Instead, Google claims other more robust tools for evaluating mobile usability have emerged, such as Lighthouse from Chrome. 

Helpful Content Update Coming Soon 

On May 10, Google announced it will be updating its helpful content system over the next few months to make it easier for searchers to “find and explore diverse perspectives.” 

In the next few weeks, some searches on Google might trigger a Perspectives filter to appear at the top of search results. When users tap this filter, they’ll see videos, images and written content people have shared on forums, Q&A sites and social media. 

Learning Opportunities

The idea is that truly helpful information can often be found in unexpected or hard-to-find places. This update will make it easier for searchers to find these “hidden gems.” 

What does this mean for SEO professionals? With this update, Google says it’s improving how it ranks content, with an emphasis on quality and originality of information. Pages based on firsthand experience or unique expertise are likely to rank higher. 

The helpful content update will also have the ability to demote content it deems unhelpful. When asked about this by SEO consultant Glenn Gabe on Twitter, Danny Sullivan, Google’s public liaison for Search, responded that the update will show more “hidden gems” on Search, “along with still working to ensure unhelpful content is not performing well.”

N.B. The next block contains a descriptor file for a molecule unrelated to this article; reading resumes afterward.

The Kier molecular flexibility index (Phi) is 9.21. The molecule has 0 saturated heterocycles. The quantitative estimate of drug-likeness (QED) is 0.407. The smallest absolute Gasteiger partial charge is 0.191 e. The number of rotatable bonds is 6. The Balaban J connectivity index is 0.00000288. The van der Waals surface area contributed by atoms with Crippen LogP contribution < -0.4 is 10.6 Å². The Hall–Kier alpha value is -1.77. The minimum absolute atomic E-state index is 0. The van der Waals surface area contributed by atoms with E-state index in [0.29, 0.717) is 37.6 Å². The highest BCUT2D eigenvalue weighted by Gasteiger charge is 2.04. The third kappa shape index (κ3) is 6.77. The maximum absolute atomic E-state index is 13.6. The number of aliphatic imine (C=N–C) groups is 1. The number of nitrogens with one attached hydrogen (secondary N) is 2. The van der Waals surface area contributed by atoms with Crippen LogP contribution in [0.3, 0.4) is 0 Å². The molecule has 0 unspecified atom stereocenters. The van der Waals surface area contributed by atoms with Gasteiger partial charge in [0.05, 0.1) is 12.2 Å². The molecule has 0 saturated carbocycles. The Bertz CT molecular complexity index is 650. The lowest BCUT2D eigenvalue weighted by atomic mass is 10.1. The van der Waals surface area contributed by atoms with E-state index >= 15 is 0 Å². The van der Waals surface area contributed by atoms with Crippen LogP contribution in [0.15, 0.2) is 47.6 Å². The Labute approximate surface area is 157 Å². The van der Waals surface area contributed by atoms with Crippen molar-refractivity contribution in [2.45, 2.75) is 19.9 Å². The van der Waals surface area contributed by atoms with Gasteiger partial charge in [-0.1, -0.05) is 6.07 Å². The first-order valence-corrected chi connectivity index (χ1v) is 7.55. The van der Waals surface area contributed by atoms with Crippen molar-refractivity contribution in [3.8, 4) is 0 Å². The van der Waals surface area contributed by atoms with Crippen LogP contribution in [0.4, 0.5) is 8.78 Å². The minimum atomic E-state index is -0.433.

Glenn Gabe tweet asking Google about helpful content update

New Unconfirmed Algorithm Ranking Update? 

Barry Schwartz over at Search Engine Roundtable posted on May 12 about his suspicions of another Google search algorithm ranking update, something he calls the Google I/O Search Algorithm Ranking Update. 

Compared to early May, Schwartz said he saw a lot of volatility in his rankings. Others online at WebmasterWorld saw similar patterns and large drops in traffic, with one person claiming he saw strong traffic from the UK while US traffic had nearly vanished. 

Schwartz claimed the upset is not caused by the upcoming helpful content update or the new Google Search Generative Experience. 

On March 18, Schwartz posted about another period of around three days where he saw significant volatility, pointing to an additional unconfirmed Google search ranking algorithm update. Some people claimed this update reversed the increased or decreased rankings from the previous unconfirmed update.

Is ChatGPT Hurting Google Search?

Right now, competition is heating up for Google Search. 

Droves of users turned to ChatGPT for a new way to search, and Microsoft infused ChatGPT technology into Bing. Google released its own AI-powered chatbot, Bard, in response, but it has yet to see the popularity of OpenAI’s product. 

Still, Google saw growth in its “search & others” revenue in Q1 of 2023 — just not as much growth as one might expect compared to the previous year. Q2 might offer more insights, as OpenAI rolls out access to its beta browser plugin for ChatGPT Plus subscribers, which gives the chatbot access to the open web (and up-to-date info). 

ChatGPT may pose the biggest threat to Google’s ad revenue since users can access information from the internet without having to open pages or interact with ads. Google’s response so far has been its announcement of its generative AI search, which is not yet available for general use.